• Anthony Hopkins (Transformers 5) only appeared briefly as Odin but he was responsible for the most touching and the most emotionally-challenging scene of the film, as a dramatic actor of his caliber should be.

In short, Thor: Ragnarok was without a doubt the best Thor film but it also might be one of the best MCU solo films ever! Not only worthy of watching once, but repeated viewing is recommended!

Rate: 4.8/5



Since I saw the movie super early (thanks, UK release schedule), I didn’t want to talk about spoiler stuff in the main part of the review, so I’ll just unpack some ideas in more detail here:

  1. Thor: Ragnarok had a great cameo by Doctor Strange. Those, who saw Doctor Strange and waited for the post-credit scene of that film, knew that Sorcerer Supreme will be showing up in Thor 3. It was wonderful to see the character appear on film as being closer to his comic book counterpart – way more advanced in his skill and more in control of his powers than he was when we last saw him.
  2. Matt Damon, of all actors, had a super funny cameo as an Asgardian actor playing Loki. It’s always nice to see a great actor doing some bad acting and Damon nailed his. Stan Lee also had an amazing cameo as the hairdresser. I’m glad that he was the one who supposedly got a chance to change Thor’s look. I feel like, since that change came from Lee, it is somehow automatically canon.
  3. Hela was turned into Thor’s and Loki’s sister for the film (she is the daughter of Loki in the comics). I liked the change because it allowed the movie to explore the differences between Odin’s relationships with each of his kids. Also, the fiction vs truth idea came into play in the movie because of that change.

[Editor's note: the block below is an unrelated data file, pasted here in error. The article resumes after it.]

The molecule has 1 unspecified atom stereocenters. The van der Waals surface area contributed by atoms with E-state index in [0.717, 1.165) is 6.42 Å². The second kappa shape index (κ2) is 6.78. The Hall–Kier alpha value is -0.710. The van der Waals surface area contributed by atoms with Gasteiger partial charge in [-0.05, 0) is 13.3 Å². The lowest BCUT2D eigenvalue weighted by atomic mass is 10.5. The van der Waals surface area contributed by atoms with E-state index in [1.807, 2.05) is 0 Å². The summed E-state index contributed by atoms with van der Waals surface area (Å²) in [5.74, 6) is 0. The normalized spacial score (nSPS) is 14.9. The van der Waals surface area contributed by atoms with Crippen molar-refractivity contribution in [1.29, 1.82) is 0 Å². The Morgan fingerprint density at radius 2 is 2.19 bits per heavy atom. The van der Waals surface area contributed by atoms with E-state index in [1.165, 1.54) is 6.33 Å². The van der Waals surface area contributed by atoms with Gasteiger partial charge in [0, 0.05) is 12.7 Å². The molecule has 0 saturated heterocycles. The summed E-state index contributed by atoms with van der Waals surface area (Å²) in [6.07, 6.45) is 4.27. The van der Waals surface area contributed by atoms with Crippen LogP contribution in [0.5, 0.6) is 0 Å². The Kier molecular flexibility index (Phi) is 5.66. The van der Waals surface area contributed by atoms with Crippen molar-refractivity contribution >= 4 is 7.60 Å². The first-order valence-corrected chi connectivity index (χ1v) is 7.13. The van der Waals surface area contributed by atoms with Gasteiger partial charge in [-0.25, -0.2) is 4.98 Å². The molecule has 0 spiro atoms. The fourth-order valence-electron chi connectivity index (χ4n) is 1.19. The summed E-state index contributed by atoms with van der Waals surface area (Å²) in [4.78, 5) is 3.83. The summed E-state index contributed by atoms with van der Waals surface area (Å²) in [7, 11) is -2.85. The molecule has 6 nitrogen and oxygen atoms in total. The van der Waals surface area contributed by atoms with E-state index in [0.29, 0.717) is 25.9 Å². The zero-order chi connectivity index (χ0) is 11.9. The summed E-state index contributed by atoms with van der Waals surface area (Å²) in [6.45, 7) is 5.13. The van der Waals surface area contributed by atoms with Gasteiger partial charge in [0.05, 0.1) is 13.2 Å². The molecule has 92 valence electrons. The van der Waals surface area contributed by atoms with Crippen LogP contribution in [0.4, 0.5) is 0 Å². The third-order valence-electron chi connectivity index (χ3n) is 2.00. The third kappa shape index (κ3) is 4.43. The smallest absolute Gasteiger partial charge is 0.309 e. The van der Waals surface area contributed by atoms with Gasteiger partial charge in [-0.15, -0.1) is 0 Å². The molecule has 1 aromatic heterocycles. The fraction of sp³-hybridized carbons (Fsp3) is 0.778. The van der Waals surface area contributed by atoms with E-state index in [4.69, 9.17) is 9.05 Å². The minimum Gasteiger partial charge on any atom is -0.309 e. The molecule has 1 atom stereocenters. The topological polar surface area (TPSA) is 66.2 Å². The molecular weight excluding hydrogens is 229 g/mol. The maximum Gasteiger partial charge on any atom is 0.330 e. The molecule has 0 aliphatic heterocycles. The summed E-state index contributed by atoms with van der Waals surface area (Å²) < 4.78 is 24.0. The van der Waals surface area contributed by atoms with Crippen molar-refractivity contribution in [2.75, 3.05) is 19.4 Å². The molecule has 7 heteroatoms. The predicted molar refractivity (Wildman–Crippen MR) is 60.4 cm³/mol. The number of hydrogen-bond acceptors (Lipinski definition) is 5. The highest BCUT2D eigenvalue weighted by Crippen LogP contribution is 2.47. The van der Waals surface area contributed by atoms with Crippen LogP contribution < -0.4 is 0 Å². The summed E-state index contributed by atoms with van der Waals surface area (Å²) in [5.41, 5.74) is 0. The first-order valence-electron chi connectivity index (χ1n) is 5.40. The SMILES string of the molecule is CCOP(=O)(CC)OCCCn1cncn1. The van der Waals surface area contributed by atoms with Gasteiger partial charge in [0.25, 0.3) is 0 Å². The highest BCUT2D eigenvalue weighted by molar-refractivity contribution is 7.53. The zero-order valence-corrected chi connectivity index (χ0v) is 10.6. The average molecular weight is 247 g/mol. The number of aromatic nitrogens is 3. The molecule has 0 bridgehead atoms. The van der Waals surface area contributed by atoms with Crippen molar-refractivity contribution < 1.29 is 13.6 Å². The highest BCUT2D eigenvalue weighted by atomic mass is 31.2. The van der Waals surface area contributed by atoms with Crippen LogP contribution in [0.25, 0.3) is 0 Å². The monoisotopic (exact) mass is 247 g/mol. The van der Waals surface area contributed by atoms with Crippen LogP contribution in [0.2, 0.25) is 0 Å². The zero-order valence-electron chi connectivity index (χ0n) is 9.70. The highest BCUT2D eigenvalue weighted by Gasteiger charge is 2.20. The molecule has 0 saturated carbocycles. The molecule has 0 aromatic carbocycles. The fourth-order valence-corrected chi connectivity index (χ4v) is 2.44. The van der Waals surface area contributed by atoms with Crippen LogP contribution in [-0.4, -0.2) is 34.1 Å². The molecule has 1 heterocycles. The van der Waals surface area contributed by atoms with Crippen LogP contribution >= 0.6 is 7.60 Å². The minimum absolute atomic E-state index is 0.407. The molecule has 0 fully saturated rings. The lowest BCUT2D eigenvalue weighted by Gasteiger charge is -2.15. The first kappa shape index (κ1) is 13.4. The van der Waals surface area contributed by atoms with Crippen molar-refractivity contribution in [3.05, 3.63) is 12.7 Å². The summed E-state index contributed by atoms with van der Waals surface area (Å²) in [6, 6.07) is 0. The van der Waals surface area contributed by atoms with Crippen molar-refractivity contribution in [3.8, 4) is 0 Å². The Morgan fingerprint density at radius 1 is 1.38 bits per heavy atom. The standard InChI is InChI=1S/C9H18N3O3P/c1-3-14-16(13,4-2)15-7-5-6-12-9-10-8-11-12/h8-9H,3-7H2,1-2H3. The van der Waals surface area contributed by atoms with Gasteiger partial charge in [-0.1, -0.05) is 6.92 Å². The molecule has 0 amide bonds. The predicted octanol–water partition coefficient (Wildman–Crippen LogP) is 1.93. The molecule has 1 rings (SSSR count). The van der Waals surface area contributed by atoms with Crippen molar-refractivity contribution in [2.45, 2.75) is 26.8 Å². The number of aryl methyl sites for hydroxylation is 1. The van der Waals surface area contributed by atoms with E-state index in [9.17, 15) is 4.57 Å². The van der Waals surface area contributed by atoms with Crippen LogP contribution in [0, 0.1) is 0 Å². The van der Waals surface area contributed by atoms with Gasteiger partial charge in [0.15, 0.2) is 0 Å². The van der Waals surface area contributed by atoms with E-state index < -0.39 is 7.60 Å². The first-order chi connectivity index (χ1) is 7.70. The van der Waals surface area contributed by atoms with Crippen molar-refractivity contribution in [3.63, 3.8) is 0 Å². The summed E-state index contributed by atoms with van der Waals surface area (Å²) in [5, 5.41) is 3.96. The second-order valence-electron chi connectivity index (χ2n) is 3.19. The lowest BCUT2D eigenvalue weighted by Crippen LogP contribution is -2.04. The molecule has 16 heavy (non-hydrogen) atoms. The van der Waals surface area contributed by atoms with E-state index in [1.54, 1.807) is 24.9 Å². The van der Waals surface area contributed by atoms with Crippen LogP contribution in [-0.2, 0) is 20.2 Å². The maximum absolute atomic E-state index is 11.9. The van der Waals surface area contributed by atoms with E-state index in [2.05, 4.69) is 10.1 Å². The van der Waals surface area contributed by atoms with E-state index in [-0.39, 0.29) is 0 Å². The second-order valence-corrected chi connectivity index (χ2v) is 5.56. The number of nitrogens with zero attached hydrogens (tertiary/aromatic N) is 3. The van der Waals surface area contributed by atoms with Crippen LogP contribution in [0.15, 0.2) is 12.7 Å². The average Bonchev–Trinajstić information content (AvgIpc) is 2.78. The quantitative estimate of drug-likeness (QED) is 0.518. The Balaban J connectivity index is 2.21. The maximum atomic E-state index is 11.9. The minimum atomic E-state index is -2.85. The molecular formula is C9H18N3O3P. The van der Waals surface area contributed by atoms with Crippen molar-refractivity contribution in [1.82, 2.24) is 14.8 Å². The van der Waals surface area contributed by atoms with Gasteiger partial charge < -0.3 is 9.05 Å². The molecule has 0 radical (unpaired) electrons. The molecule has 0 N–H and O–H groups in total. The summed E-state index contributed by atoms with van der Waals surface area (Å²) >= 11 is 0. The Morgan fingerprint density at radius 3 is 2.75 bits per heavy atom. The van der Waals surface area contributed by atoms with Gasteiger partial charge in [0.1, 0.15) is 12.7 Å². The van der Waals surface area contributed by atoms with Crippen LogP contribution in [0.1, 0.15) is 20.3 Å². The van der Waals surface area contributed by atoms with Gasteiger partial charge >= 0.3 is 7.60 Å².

4. Some of my favorite jokes, which I didn’t want to spoil were: the Sakar’s infomercial sequence; Loki’s reaction to Hulk throwing Thor around like a ragdoll – Loki experienced the same fate in Avengers; Thor’s attempt to calm Hulk down with Black Widow’s lullaby; and the jabs at Tony Stark. Even if RDJ is not in the film, his presence is always felt. Another delightful comedic part was Taika Waititi’s motion capture and vocal performance as Korg. Waititi is a great comedic actor and I’m glad he got to showcase that here in addition to directing.
  5. Lastly, Thor: Ragnarok had two end-credits scenes. The mid-credits scene was a very vague tease for Avengers: Infinity War, while the post-credits scene was just a fun nod to this particular film.

5 ideas about a movie: Captain Fantastic

Movie reviews


With the awards season in motion, let’s review one of the earliest contenders for this year’s awards. It’s Captain Fantastic!

IMDb summary: In the forests of the Pacific Northwest, a father devoted to raising his six kids with a rigorous physical and intellectual education is forced to leave his paradise and enter the world, challenging his idea of what it means to be a parent.

  1. To begin with, Captain Fantastic was written and directed by a longtime TV actor Matt Ross. This was only his second feature film and it is the movie that he got the most recognition for so far (mostly in the festival circuits and less so during the main awards season). I did like his directing but I mostly gonna focus on his writing, as the script is the most interesting part of the movie.